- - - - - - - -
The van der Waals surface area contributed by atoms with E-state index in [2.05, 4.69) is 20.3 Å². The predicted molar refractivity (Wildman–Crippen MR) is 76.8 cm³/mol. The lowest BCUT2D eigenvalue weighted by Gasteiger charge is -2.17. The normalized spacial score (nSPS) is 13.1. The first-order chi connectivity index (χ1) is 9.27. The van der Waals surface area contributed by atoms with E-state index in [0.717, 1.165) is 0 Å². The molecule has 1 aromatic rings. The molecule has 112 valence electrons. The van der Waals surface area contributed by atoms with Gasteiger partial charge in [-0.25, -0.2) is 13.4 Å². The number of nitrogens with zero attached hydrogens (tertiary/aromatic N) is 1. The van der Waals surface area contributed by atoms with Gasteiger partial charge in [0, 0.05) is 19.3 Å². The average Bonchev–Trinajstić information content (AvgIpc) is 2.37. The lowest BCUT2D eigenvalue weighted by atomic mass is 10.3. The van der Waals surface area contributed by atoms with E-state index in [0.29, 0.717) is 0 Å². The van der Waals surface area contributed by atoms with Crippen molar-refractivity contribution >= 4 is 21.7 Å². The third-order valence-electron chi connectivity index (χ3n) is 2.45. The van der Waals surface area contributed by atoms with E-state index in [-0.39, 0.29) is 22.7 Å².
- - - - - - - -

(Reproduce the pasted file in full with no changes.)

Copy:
The van der Waals surface area contributed by atoms with E-state index in [2.05, 4.69) is 20.3 Å². The predicted molar refractivity (Wildman–Crippen MR) is 76.8 cm³/mol. The lowest BCUT2D eigenvalue weighted by Gasteiger charge is -2.17. The normalized spacial score (nSPS) is 13.1. The first-order chi connectivity index (χ1) is 9.27. The van der Waals surface area contributed by atoms with E-state index in [0.717, 1.165) is 0 Å². The molecule has 1 aromatic rings. The molecule has 112 valence electrons. The van der Waals surface area contributed by atoms with Gasteiger partial charge in [-0.25, -0.2) is 13.4 Å². The number of nitrogens with zero attached hydrogens (tertiary/aromatic N) is 1. The van der Waals surface area contributed by atoms with Gasteiger partial charge in [0, 0.05) is 19.3 Å². The average Bonchev–Trinajstić information content (AvgIpc) is 2.37. The lowest BCUT2D eigenvalue weighted by atomic mass is 10.3. The van der Waals surface area contributed by atoms with E-state index in [0.29, 0.717) is 0 Å². The van der Waals surface area contributed by atoms with Crippen molar-refractivity contribution >= 4 is 21.7 Å². The third-order valence-electron chi connectivity index (χ3n) is 2.45. The van der Waals surface area contributed by atoms with E-state index in [-0.39, 0.29) is 22.7 Å².